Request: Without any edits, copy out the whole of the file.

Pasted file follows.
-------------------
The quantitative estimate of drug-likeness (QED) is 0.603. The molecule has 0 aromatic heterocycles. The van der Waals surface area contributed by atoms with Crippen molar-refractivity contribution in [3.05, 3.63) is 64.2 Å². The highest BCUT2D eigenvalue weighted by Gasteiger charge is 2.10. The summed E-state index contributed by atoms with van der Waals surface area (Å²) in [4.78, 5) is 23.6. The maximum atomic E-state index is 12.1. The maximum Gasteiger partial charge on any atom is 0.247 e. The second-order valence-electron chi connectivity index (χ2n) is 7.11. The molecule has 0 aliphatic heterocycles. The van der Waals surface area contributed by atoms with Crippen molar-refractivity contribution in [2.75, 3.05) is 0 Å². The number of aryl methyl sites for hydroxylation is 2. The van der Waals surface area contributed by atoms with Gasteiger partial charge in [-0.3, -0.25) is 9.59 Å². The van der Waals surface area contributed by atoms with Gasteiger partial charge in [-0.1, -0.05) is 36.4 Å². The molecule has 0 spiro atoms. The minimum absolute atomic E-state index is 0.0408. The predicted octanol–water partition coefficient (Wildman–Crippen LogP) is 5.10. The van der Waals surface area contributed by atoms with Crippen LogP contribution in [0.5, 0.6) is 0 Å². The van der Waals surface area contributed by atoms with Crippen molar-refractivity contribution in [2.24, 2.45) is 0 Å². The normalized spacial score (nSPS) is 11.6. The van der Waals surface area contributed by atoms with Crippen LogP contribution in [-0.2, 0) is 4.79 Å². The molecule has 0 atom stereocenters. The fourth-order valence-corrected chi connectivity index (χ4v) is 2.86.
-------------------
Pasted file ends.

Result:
The quantitative estimate of drug-likeness (QED) is 0.603. The molecule has 0 aromatic heterocycles. The van der Waals surface area contributed by atoms with Crippen molar-refractivity contribution in [3.05, 3.63) is 64.2 Å². The highest BCUT2D eigenvalue weighted by Gasteiger charge is 2.10. The summed E-state index contributed by atoms with van der Waals surface area (Å²) in [4.78, 5) is 23.6. The maximum atomic E-state index is 12.1. The maximum Gasteiger partial charge on any atom is 0.247 e. The second-order valence-electron chi connectivity index (χ2n) is 7.11. The molecule has 0 aliphatic heterocycles. The van der Waals surface area contributed by atoms with Crippen molar-refractivity contribution in [2.75, 3.05) is 0 Å². The number of aryl methyl sites for hydroxylation is 2. The van der Waals surface area contributed by atoms with Gasteiger partial charge in [-0.3, -0.25) is 9.59 Å². The van der Waals surface area contributed by atoms with Gasteiger partial charge in [-0.1, -0.05) is 36.4 Å². The molecule has 0 spiro atoms. The minimum absolute atomic E-state index is 0.0408. The predicted octanol–water partition coefficient (Wildman–Crippen LogP) is 5.10. The van der Waals surface area contributed by atoms with Crippen LogP contribution in [0.5, 0.6) is 0 Å². The van der Waals surface area contributed by atoms with Crippen molar-refractivity contribution in [2.24, 2.45) is 0 Å². The normalized spacial score (nSPS) is 11.6. The van der Waals surface area contributed by atoms with Crippen LogP contribution in [-0.2, 0) is 4.79 Å². The molecule has 0 atom stereocenters. The fourth-order valence-corrected chi connectivity index (χ4v) is 2.86.